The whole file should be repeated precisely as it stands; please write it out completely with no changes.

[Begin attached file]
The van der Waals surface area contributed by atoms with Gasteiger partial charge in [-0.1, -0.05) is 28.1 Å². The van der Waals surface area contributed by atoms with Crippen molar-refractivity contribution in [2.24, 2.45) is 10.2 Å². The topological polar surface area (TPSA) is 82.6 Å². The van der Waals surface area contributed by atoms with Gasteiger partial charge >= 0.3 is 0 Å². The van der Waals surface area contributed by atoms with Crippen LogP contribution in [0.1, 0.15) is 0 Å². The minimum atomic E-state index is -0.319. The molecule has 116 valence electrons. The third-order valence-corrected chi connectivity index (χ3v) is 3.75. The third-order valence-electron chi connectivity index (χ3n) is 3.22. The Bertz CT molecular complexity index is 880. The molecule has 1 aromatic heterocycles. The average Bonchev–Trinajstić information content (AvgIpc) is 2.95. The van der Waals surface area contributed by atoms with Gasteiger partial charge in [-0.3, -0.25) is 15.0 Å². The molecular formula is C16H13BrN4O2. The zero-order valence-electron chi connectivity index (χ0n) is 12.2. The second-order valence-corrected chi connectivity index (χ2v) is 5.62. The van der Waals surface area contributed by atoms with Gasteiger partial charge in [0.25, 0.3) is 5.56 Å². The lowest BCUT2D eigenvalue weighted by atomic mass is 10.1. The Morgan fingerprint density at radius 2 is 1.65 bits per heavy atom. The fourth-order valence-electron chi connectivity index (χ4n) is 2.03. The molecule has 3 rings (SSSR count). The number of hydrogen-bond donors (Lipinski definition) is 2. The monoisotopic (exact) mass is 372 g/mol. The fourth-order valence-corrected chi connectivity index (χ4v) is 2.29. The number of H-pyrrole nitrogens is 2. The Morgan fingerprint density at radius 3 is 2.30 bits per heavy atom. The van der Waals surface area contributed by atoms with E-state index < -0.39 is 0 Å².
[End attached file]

The van der Waals surface area contributed by atoms with Gasteiger partial charge in [-0.1, -0.05) is 28.1 Å². The van der Waals surface area contributed by atoms with Crippen molar-refractivity contribution in [2.24, 2.45) is 10.2 Å². The topological polar surface area (TPSA) is 82.6 Å². The van der Waals surface area contributed by atoms with Gasteiger partial charge >= 0.3 is 0 Å². The van der Waals surface area contributed by atoms with Crippen LogP contribution in [0.1, 0.15) is 0 Å². The minimum atomic E-state index is -0.319. The molecule has 116 valence electrons. The third-order valence-corrected chi connectivity index (χ3v) is 3.75. The third-order valence-electron chi connectivity index (χ3n) is 3.22. The Bertz CT molecular complexity index is 880. The molecule has 1 aromatic heterocycles. The average Bonchev–Trinajstić information content (AvgIpc) is 2.95. The van der Waals surface area contributed by atoms with Gasteiger partial charge in [-0.3, -0.25) is 15.0 Å². The molecular formula is C16H13BrN4O2. The zero-order valence-electron chi connectivity index (χ0n) is 12.2. The second-order valence-corrected chi connectivity index (χ2v) is 5.62. The van der Waals surface area contributed by atoms with Gasteiger partial charge in [0.25, 0.3) is 5.56 Å². The lowest BCUT2D eigenvalue weighted by atomic mass is 10.1. The Morgan fingerprint density at radius 2 is 1.65 bits per heavy atom. The fourth-order valence-electron chi connectivity index (χ4n) is 2.03. The molecule has 3 rings (SSSR count). The number of hydrogen-bond donors (Lipinski definition) is 2. The monoisotopic (exact) mass is 372 g/mol. The fourth-order valence-corrected chi connectivity index (χ4v) is 2.29. The number of H-pyrrole nitrogens is 2. The Morgan fingerprint density at radius 3 is 2.30 bits per heavy atom. The van der Waals surface area contributed by atoms with E-state index < -0.39 is 0 Å².